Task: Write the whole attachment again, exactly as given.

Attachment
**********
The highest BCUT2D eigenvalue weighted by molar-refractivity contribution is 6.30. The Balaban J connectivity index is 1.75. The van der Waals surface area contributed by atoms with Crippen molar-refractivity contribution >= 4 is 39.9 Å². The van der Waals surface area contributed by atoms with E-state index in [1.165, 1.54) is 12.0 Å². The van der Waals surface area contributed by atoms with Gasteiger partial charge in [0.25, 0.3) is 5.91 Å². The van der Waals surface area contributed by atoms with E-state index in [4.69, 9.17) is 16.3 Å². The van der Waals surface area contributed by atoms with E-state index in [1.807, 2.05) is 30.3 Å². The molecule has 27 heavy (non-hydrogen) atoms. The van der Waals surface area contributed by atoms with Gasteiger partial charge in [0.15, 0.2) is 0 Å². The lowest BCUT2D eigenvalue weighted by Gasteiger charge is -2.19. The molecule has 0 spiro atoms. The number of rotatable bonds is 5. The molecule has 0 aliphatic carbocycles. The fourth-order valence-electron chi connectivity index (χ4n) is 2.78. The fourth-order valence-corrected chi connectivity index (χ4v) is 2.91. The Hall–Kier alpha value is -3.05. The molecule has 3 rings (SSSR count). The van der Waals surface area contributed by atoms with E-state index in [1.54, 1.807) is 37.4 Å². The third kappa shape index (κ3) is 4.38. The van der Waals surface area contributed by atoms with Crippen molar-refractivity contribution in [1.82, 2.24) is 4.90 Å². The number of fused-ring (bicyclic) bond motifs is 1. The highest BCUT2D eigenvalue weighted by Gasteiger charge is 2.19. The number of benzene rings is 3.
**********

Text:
The highest BCUT2D eigenvalue weighted by molar-refractivity contribution is 6.30. The Balaban J connectivity index is 1.75. The van der Waals surface area contributed by atoms with Crippen molar-refractivity contribution >= 4 is 39.9 Å². The van der Waals surface area contributed by atoms with E-state index in [1.165, 1.54) is 12.0 Å². The van der Waals surface area contributed by atoms with Gasteiger partial charge in [0.25, 0.3) is 5.91 Å². The van der Waals surface area contributed by atoms with E-state index in [4.69, 9.17) is 16.3 Å². The van der Waals surface area contributed by atoms with E-state index in [1.807, 2.05) is 30.3 Å². The molecule has 27 heavy (non-hydrogen) atoms. The van der Waals surface area contributed by atoms with Gasteiger partial charge in [0.15, 0.2) is 0 Å². The lowest BCUT2D eigenvalue weighted by Gasteiger charge is -2.19. The molecule has 0 spiro atoms. The number of rotatable bonds is 5. The molecule has 0 aliphatic carbocycles. The fourth-order valence-electron chi connectivity index (χ4n) is 2.78. The fourth-order valence-corrected chi connectivity index (χ4v) is 2.91. The Hall–Kier alpha value is -3.05. The molecule has 3 rings (SSSR count). The van der Waals surface area contributed by atoms with E-state index in [1.54, 1.807) is 37.4 Å². The third kappa shape index (κ3) is 4.38. The van der Waals surface area contributed by atoms with Crippen molar-refractivity contribution in [1.82, 2.24) is 4.90 Å². The number of fused-ring (bicyclic) bond motifs is 1. The highest BCUT2D eigenvalue weighted by Gasteiger charge is 2.19. The number of benzene rings is 3.